For now, I will leave you with a few images of the machine in action here in Devon. 24 miles of off road again today. It is a proper all over body work out for sure, but when the shit goes down on fast Tuesday this machine will have rendered me into a great place.

Saturday, 2 December 2017

Like a wrecking ball....

Long time since my last post. This is due to illness hammering me like a wrecking ball and effectively putting an end to my predicted 2017 mileage of 4500 miles. But it happens and I cannot ignore what an effective year I have had on the bike with 4100 miles logged and with a huge variance in the type of riding. It has been a good year.

The illness started on or around 14th November. Steve and I decided to ride the South Hams, a district of Southern Devon which sits between Newton Abbott and Plymouth with towns such as Totnes and Dartington sandwiched in between. The roads here are incredibly odd. Hard to convey in words, but imagine a bunch of roads like a roller-coaster ride.  You go up, you go down, you go up, you go down. To me, roads like this make for tricky riding as you gain speed going down so you hammer the bike into the bike ring and then coast up and then drop it into the small ring to get up the climb. Hard to find tempo or rhythm on the bike like this and certainly tricky when you are ill. But we plod about the ride netting 35 miles with 3,000 feet of climbing breaking down as 1000 feet for every ten or so miles. Lumpy. I just felt odd that day, like I had no power. From then on I have been beset by an absolute stinker of a cold and having a very hard time shaking it off and it has turned into a rotten cough on my chest. I have thrown in two estuary loops which have been tempered by the cold and that is it. In the meantime I have set a bike up on the smart turbo for winter and will use this for various workouts over the coming three months combined with my single speed to commute and build power on.  I have just literally done a Wahoo pre-planned mixed interval / pyramid session on the turbo over 40 minutes.

Being honest illness has robbed me of some verve and passion but 2018 looms and the key to remaining committed to your chosen sport is rebooting and going again. I am looking forward to 2018 for sure. Roll on the spring.

Sunday, 29 October 2017

Dartmoor Dividends ....

Yesterday we had an early morning shakedown to Dartmoor via the Teign Valley and climbed from the from bottom of Steps Bridge to Moretonhampstead - a great climb on the whole with a couple of super steep sharp sections offset by a decent long climb on good tarmac, washed down with a fast decent into the base of Morton before a 20% hill asks you questions as you actually arrive in Moreton, a typical damp Dartmoor village.  Mildly slower over the three miles but there was a nasty head wind pushing us back and post 85 miles on Tuesday it was nice to spin up the legs.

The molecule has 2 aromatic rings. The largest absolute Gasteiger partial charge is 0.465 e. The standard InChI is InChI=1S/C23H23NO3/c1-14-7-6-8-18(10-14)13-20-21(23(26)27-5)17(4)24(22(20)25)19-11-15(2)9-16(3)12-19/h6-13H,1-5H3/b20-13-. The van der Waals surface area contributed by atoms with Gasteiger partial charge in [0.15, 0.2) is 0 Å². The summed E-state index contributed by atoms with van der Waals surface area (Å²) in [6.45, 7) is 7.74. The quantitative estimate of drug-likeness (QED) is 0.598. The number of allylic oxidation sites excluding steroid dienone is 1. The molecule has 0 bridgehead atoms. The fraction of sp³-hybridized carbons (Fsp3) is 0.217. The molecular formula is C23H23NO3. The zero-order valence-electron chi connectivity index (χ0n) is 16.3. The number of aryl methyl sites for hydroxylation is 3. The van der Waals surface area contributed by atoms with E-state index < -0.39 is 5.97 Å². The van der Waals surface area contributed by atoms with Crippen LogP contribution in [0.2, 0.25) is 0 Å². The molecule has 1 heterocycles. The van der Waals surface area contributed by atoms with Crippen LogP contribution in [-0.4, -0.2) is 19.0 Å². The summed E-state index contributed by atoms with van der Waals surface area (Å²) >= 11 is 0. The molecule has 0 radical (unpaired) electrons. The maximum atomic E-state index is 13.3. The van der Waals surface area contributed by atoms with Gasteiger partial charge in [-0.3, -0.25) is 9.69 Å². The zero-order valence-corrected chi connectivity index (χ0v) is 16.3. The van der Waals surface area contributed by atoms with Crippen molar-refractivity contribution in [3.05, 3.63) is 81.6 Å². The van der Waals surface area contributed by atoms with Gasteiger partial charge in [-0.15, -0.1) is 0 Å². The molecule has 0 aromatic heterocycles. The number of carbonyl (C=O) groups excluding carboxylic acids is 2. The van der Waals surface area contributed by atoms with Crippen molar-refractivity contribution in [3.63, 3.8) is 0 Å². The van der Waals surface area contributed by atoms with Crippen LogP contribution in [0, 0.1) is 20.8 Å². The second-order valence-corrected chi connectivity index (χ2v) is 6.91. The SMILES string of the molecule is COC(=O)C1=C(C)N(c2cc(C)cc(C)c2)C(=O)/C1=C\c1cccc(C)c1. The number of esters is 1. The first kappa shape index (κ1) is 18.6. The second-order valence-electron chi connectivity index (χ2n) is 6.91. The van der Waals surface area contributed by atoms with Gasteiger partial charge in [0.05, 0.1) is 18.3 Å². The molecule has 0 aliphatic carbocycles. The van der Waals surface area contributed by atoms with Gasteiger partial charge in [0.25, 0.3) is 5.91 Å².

This kind of ride asks questions of the rider and the kit as it is one of those days when a climbing bike is required heading up, but once at the top, a team car would be ideal and you can transition to an aero-bike and super deep wheels to enjoy the way down as the road currys favour..

That said I took the TCR over the F8 yesterday as it suits this ride. It is something else. We literally buried it on the Lustleigh road coming back and whilst topping out at 40.3 mph on the flat I held 20.7 mph for 6 miles. Again a bit boom or bust bike riding as I call it but 'Devon dividends' can be like that, what you lose you gain. There are too many great descents for overtly controlled bike riding going down and the thrill of hammering the bike is just great.  This segment or section of road has become and all time favourite of mine and begs for the beanz though care has to be taken as you do get the Saturday and Sunday car drivers pottling about, unaware that we are holding 35-40 mph in sections going down. In the year 2017 I have shaved 8 minutes off this decent simply by getting fitter and thus faster as the year progresses. But do not let the image of the segment below trick you, as fast as it is, there are some very heavy switch backs and a couple of off camber 15% climbs which bring any speed to a brake shuddering halt which is a shame.